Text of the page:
EDINBURGH City Council has been told it risks damaging the reputation of the capital if it ignores demands from world heritage experts to change a multi-million pound development in the city’s Old Town.
Experts claim the local authority would effectively be “slapping Unesco in the face” if it refuses to insist on major changes to the £300 million Caltongate development, next to the city’s Waverley Station.
Criticism is mounting of a deal agreed between the council and a consortium of South African firms that will see them revive plans for a hotel, conference centre, 165 new homes, 30 new shops and around 160,000sq ft of new offices.
The Caltongate scheme was brought back to life earlier this week when it emerged that the newly-formed consortium Artisan had bought a huge gap site out of administration.
Councillors will be urged to intervene to save a former school building and a historic homeless hostel on New Street, both of which face demolition. They have to approve the sell-off of various assets for £3.4m for the full scheme to happen.
Historic tenements on the Royal Mile, designed by celebrated architect Ebenezer MacRae, will also be knocked down to become part of the hotel, which the developers claim is being targeted at five-star operators.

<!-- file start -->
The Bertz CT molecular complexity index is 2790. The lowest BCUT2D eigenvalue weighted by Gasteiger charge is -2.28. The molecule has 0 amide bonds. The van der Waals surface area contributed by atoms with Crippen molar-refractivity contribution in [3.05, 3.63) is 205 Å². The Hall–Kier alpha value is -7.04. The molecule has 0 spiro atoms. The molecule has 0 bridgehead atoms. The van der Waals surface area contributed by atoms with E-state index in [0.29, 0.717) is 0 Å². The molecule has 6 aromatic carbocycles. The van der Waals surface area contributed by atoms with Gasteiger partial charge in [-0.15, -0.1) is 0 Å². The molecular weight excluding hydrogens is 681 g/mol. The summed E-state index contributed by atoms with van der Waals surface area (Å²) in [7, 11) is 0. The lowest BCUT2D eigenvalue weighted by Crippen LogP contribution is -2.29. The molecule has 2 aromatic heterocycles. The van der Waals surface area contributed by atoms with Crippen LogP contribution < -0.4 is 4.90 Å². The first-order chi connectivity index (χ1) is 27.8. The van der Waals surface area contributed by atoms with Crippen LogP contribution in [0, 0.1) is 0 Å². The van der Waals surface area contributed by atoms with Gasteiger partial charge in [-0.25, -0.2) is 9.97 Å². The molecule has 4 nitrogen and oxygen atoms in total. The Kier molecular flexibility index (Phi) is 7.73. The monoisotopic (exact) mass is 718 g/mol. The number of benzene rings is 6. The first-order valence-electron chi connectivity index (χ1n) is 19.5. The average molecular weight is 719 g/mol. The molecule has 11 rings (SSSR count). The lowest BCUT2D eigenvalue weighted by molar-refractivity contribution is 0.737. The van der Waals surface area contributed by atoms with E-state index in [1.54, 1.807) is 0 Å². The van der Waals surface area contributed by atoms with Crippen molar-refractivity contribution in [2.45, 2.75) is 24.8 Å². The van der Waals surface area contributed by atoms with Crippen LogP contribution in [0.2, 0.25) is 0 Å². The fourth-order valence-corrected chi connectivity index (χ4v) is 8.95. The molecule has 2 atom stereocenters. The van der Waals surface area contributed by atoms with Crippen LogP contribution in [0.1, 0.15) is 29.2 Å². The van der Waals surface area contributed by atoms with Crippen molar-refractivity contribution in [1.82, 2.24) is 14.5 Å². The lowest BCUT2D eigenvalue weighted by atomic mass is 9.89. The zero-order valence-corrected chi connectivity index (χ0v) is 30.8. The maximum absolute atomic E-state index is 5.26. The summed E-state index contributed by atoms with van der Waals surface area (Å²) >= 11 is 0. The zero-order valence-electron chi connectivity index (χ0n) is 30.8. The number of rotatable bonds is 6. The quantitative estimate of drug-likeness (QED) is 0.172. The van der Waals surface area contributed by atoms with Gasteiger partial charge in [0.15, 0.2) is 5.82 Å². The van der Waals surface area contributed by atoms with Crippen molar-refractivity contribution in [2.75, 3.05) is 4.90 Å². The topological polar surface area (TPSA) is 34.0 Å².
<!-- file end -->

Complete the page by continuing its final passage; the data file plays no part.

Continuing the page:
However, a senior adviser to Unesco has claimed it would be “deeply depressing” for the council to press ahead with the scheme in the current climate and risk the city being left with an “inadequate” development.James Simpson, vice-chairman of the UK International Council on Monuments and Sites, said the development would be of “long-term detriment to the city” if it went ahead unchanged.
He told The Scotsman: “This is far too big a development. It is a poor and inadequate scheme and I was hoping the recession would have seen these plans altered. It is very difficult to see how it could be built to the sort of standards Edinburgh deserves.”
The Architectural Heritage Society of Scotland has demanded the council accepts “clear advice” from the world heritage bodies to save two listed buildings and scale back the height of the £300m project next to Waverley Station.
Spokesman Euan Leitch said: “Unesco has given very clear guidance that this development would have an impact on the outstanding value of the world heritage site. There is an opportunity for the council to influence the developer to make changes, particularly those that affect the listed buildings.”
Jim Johnson, historian and author of the book Renewing Old Edinburgh, said: “The Unesco mission endorsed many of the views of the local opposition and urged the city and Historic Scotland to make significant revisions to the overall Caltongate strategy in order to protect the two listed buildings and to prevent the construction of a modern building which would block the view from the top of Jeffrey Street to Calton Hill.
“It would be slapping Unesco in the face to ignore that advice, but that is what appears to be happening.”
Dave Anderson, the council’s city development director, said: “The disposal of the council’s assets to Artisan will provide numerous economic benefits and kick-start the regeneration of this key city centre site and allow Edinburgh to compete on an international level by delivering sought-after quality accommodation of a standard not yet offered in the city.”